How Is Matcha Made ? From Leaf To Powder, Matcha Explained

Matcha is the trendiest health drink out there, and wanting to know how it’s made is a reasonable thought. After all, we all want to know what we’re really eating and drinking.

Which is why this guide on Matcha production process is going to sort out all your questions. We’re going to touch on how Matcha is made from growing the plant to packaging the tea powder.

matcha powder (3)

So how is Matcha made ?

Matcha is the tea powder made from the leaves of the Camellia sinensis plant, as all true teas are. These leaves are specially grown, in gradual darkness to they produce a very specific flavor and color, which is what gives Matcha its signature taste.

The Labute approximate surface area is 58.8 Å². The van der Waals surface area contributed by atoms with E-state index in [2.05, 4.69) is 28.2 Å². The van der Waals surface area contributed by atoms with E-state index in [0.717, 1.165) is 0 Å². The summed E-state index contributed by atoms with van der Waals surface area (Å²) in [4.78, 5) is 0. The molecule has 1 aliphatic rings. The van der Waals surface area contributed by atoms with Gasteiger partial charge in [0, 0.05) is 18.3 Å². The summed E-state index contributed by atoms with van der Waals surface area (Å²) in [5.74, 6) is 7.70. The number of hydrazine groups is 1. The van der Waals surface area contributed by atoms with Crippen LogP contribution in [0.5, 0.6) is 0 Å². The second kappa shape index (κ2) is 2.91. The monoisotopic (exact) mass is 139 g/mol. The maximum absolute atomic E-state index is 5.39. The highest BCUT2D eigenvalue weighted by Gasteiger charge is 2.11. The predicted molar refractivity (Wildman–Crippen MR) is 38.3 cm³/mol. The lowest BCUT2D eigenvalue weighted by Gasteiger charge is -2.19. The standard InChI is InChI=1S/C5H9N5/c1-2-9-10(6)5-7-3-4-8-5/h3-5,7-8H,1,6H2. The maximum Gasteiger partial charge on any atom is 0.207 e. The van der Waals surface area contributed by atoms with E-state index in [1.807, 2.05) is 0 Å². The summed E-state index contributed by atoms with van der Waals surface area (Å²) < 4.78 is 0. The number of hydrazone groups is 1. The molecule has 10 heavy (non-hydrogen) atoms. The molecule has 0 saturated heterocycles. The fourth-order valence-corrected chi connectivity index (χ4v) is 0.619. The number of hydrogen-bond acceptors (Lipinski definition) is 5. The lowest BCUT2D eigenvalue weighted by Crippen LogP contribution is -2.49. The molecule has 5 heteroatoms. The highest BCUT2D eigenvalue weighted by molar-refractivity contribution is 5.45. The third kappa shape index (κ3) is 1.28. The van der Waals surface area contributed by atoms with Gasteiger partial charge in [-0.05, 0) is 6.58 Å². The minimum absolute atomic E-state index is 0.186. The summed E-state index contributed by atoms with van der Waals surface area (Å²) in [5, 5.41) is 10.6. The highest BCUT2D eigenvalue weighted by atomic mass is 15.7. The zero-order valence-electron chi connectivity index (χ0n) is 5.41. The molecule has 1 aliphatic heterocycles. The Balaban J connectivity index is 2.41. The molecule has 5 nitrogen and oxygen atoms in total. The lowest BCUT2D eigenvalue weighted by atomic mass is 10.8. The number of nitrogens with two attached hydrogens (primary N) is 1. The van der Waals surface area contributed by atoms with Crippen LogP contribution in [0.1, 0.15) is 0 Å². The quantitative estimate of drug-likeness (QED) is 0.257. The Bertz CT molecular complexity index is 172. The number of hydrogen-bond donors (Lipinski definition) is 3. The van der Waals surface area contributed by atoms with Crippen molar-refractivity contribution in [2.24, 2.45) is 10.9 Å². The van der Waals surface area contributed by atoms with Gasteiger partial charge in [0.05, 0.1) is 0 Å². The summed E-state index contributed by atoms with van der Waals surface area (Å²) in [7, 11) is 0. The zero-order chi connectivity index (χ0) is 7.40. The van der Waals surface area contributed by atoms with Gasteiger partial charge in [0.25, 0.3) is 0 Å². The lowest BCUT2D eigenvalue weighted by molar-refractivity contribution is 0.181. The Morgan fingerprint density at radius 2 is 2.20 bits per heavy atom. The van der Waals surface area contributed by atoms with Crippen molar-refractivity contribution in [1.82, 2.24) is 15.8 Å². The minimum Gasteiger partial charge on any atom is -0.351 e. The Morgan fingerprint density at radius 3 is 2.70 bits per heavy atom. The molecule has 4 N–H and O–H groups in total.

Matcha leaves are grown in very specific conditions, then after picking are steamed to preserve color and nutrients. They are then deveined and the stems are removed, and finally dried.

The dried leaves are then ground into a very fine, talc-like powder that is Matcha tea.

This entire process is very specific in what must be done and when, and how. It’s both time consuming and labor intensive, which makes a cup of Matcha that much more valuable.

Where does Matcha grow ?

You’ll find most Matcha comes from the province of Uji. This is close to Kyoto, which is the old capital of Japan. Kyoto is where you’ll find all the ancient and medieval parts of Japan, in a very well preserved state.

It’s also the cultural center of Japan, and tea is at the base of it all. The region near Kyoto, especially Uji, is considered by many as the best area to grow tea. And especially tea meant to become Matcha.